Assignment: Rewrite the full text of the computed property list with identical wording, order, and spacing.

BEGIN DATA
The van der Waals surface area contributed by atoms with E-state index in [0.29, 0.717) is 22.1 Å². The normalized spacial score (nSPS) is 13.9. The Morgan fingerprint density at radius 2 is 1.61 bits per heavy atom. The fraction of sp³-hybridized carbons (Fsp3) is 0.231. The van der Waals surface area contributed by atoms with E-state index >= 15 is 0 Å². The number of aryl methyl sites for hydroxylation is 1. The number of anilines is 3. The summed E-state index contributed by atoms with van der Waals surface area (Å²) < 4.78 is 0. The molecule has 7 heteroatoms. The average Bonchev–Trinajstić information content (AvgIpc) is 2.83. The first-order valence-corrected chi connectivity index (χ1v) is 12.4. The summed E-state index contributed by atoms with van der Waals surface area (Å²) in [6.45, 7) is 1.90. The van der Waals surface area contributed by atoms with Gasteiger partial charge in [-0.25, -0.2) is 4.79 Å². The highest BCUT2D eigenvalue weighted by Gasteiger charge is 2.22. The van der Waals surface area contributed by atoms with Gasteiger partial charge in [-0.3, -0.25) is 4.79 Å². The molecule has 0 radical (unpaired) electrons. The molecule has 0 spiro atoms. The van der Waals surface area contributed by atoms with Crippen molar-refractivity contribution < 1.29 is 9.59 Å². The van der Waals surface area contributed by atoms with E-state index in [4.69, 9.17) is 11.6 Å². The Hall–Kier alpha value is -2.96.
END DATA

The van der Waals surface area contributed by atoms with E-state index in [0.29, 0.717) is 22.1 Å². The normalized spacial score (nSPS) is 13.9. The Morgan fingerprint density at radius 2 is 1.61 bits per heavy atom. The fraction of sp³-hybridized carbons (Fsp3) is 0.231. The van der Waals surface area contributed by atoms with E-state index >= 15 is 0 Å². The number of aryl methyl sites for hydroxylation is 1. The number of anilines is 3. The summed E-state index contributed by atoms with van der Waals surface area (Å²) < 4.78 is 0. The molecule has 7 heteroatoms. The average Bonchev–Trinajstić information content (AvgIpc) is 2.83. The first-order valence-corrected chi connectivity index (χ1v) is 12.4. The summed E-state index contributed by atoms with van der Waals surface area (Å²) in [6.45, 7) is 1.90. The van der Waals surface area contributed by atoms with Gasteiger partial charge in [-0.25, -0.2) is 4.79 Å². The highest BCUT2D eigenvalue weighted by Gasteiger charge is 2.22. The van der Waals surface area contributed by atoms with Gasteiger partial charge in [-0.3, -0.25) is 4.79 Å². The molecule has 0 radical (unpaired) electrons. The molecule has 0 spiro atoms. The van der Waals surface area contributed by atoms with Crippen molar-refractivity contribution < 1.29 is 9.59 Å². The van der Waals surface area contributed by atoms with E-state index in [4.69, 9.17) is 11.6 Å². The Hall–Kier alpha value is -2.96.